The newer devices incorporate parts and features traditionally found only in high-end phones, such as metal frames and organic light-emitting diode (OLED) screens. As well as giving the phones a premium feel, that also enables Samsung to increase the number components common across its products, cutting costs and enabling more aggressive pricing, analysts said.

In addition to trying to secure permission to sell used, or refurbished, phones in India, Apple is betting its new 4-inch iPhone SE can help it gain new customers in the country. Despite the price gap, Apple’s emerging market-focused phone could pose a threat to Samsung, some analysts say, particularly if it wins approval to import refurbished iPhones.

My 2 cents:

The two most popular smartphones clash in India in pursuit of a decisive victory over the other but for very distinct reasons. Samsung is on a perceived upward trend in the high-end market, coming off a very successful campaign around the new S7, but pressured on the home front to fend off low-cost alternatives poaching their broad international markets. Apple is yet to prove the iPhone is plateauing so it has been resorting to entering new markets where re-editing their success story can bring additional revenues and quell negative voices and buys time to work on the proverbial “next iPhone.” India for its volumous and untapped potential has the added benefit of being cost-efficient. In a contest between affordability and prestige, India might find Samsung and Apple playing opposing roles than what the US market is accustomed to: here the S7 is the object of desire (hence the importance of product line variety) and the iPhone is the affordable alternative (hence Apple’s push for refurbished unit importation).

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[samsung] Three new videos focus on the Samsung Galaxy S7 and Samsung Galaxy S7 edge

Whaaat?

By now, you should know that the way to resolve all of these “Why?” questions is to buy the Samsung Galaxy S7 or Samsung Galaxy S7 edge. And we won’t even bother to give away the surprise ending with William Macy, who wants to know why he can’t be the official spokesman for the Galaxy S7 edge. After all, the phone is “the only water resistant, best wireless charging, best camera having memory expandable pay almost anywhere” phone,” Macy says.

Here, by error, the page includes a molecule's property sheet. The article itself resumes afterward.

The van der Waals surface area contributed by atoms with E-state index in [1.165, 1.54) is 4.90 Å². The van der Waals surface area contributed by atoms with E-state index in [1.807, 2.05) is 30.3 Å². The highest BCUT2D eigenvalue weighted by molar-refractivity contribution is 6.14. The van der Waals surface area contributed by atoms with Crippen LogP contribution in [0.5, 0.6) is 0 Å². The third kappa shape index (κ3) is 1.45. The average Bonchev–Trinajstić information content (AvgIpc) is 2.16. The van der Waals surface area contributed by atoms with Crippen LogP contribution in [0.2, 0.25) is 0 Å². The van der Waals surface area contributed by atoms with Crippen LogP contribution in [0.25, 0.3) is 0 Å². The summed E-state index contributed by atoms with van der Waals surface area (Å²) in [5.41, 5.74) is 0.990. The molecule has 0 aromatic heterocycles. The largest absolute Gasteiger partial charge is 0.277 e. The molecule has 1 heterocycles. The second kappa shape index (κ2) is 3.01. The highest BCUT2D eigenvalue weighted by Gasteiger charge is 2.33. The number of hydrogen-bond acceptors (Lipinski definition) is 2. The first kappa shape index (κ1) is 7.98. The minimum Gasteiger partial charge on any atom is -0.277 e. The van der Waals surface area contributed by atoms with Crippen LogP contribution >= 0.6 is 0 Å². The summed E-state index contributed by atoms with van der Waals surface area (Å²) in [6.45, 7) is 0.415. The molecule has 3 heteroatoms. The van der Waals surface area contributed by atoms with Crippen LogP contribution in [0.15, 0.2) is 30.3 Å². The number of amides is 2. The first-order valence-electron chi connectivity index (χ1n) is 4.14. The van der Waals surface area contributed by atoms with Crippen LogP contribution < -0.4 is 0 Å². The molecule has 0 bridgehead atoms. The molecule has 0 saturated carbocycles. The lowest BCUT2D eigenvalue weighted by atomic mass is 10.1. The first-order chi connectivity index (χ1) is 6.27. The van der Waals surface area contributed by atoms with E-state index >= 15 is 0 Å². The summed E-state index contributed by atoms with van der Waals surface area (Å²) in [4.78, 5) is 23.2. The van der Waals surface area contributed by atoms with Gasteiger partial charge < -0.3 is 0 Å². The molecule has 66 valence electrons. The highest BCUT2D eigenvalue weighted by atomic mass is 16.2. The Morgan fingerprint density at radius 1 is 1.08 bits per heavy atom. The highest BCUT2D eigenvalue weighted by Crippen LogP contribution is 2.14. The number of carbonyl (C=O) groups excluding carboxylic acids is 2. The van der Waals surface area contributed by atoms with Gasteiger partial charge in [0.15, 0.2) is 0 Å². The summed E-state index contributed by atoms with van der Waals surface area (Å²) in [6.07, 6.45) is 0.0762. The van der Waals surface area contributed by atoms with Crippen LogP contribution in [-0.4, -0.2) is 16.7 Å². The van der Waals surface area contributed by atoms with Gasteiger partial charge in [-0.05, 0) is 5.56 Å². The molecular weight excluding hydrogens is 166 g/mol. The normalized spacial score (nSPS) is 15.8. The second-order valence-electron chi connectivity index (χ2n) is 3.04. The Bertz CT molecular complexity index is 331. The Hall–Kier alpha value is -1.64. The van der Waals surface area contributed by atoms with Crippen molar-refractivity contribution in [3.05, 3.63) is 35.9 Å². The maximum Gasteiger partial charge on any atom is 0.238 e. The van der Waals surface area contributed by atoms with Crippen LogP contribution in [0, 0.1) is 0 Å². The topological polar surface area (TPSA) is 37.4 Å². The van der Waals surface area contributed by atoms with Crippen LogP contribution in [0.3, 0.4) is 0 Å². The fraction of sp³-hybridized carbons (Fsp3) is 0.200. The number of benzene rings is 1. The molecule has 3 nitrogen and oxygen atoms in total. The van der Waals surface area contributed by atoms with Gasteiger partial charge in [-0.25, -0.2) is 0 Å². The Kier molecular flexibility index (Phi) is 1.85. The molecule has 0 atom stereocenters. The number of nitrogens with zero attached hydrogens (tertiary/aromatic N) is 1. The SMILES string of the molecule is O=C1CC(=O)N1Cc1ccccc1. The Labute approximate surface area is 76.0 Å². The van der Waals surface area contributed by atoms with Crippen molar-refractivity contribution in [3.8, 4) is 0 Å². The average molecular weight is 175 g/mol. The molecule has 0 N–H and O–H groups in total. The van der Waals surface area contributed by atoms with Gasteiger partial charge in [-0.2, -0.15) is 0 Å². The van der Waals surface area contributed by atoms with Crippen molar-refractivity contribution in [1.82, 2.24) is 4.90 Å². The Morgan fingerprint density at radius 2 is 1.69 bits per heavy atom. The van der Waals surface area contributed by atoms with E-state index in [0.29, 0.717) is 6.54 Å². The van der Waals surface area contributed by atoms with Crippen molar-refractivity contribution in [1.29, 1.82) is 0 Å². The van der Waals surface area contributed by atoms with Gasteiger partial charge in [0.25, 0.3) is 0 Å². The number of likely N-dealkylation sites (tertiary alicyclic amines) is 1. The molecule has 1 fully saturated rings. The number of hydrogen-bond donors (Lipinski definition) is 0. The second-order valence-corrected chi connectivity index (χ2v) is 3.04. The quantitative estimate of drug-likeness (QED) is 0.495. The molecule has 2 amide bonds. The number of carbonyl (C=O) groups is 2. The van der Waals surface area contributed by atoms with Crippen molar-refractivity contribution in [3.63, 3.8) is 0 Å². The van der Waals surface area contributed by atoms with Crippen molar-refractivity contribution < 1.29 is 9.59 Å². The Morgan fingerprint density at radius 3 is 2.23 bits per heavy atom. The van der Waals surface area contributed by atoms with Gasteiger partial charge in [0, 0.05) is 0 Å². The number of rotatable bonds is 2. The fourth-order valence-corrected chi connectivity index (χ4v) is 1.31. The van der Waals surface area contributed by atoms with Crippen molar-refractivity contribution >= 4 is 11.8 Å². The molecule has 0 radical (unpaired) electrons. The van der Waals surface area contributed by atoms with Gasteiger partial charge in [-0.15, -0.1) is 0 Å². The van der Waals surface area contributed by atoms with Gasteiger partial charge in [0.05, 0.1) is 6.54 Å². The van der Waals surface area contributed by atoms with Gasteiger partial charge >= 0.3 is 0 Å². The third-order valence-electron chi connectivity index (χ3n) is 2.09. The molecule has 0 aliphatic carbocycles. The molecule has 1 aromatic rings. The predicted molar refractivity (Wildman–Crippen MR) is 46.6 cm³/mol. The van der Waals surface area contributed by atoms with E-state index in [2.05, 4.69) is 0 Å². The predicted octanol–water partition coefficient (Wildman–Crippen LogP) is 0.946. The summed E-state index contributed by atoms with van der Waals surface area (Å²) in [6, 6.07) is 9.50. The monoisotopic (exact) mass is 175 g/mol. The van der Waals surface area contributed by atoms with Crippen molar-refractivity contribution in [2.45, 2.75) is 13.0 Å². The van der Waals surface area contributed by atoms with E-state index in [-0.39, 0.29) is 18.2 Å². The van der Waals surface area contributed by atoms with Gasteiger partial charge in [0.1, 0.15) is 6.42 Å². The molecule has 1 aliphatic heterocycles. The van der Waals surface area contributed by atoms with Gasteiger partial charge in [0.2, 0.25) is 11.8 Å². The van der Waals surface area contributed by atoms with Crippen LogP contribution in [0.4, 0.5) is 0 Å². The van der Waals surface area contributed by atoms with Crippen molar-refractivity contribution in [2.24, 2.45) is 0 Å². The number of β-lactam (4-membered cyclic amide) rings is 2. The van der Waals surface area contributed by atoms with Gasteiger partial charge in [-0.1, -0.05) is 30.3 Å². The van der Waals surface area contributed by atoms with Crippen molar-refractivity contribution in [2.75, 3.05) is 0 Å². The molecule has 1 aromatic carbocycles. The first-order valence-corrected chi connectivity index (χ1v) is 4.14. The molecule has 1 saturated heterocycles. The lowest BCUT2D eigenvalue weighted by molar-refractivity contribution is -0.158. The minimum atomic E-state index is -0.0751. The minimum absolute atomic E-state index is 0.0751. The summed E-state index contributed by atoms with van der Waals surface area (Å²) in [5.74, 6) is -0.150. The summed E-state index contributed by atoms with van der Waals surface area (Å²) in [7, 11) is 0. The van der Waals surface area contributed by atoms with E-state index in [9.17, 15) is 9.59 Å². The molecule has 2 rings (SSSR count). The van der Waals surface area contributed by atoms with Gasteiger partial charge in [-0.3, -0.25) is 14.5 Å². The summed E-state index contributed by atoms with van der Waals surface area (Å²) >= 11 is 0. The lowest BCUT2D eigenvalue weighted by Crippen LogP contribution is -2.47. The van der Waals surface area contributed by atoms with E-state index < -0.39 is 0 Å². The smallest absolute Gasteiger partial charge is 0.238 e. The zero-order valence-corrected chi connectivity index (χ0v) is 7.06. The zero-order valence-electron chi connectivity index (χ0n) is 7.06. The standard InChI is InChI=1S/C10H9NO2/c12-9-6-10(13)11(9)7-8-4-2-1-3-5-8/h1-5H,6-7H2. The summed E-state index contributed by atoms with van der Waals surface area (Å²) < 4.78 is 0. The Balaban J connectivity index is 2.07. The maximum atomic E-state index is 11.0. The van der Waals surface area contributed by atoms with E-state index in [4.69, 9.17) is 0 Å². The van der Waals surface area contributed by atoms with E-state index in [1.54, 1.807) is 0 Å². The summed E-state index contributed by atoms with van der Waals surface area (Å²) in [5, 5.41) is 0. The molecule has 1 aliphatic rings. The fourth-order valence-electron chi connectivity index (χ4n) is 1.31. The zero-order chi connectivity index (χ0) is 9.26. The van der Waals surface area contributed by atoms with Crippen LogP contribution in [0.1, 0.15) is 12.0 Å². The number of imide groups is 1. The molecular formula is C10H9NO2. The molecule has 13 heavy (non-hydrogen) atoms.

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My 2 cents:

The S7 takes pictures in the dark, is water resistant, has more memory, charges wirelessly and quickly and is a VR component; clear and concise, Samsung’s Galaxy S7 comes to market after a bit of obscurity ready to take on the functional shortcomings of your average smartphone and makes its VR play clear to the entire world.

[samsung] Samsung To Add More Gear S2 Options, iPhone Compatibility

Whaaat?

Samsung’s strategy for achieving domination with its smartwatches: options. All kinds of options. Will that help sell more smart watches?

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Samsung said that its Gear S2 Classic watch will now be available in new finishes and more aesthetic options, Samsung said it’s adding not only new band options, but also new watch faces that will feature artwork from artists now, it only had half a dozen of fairly basic face designs.

It’s also adding more apps, the company said, and that the upcoming models will be equipped with near-field communication technology, the underlying tech for its mobile payment technology, Samsung Pay.

But perhaps Samsung’s boldest move to becoming a bigger smartwatch maker: compatibility with the iPhone, which it says will come later this year. The Gear S2 watches will be able to connect online through a Bluetooth signal from the phone so users can manage their settings instead of having to use an Android phone, it won’t have all the features it would with an Android phone however, such as Samsung Pay.

In September, Samsung added compatibility with the newer versions of Android on certain phones, showing that it’s opening its mind to more mobile devices. Android Wear, Google’s smartwatch operating system, also added iPhone compatibility last summer.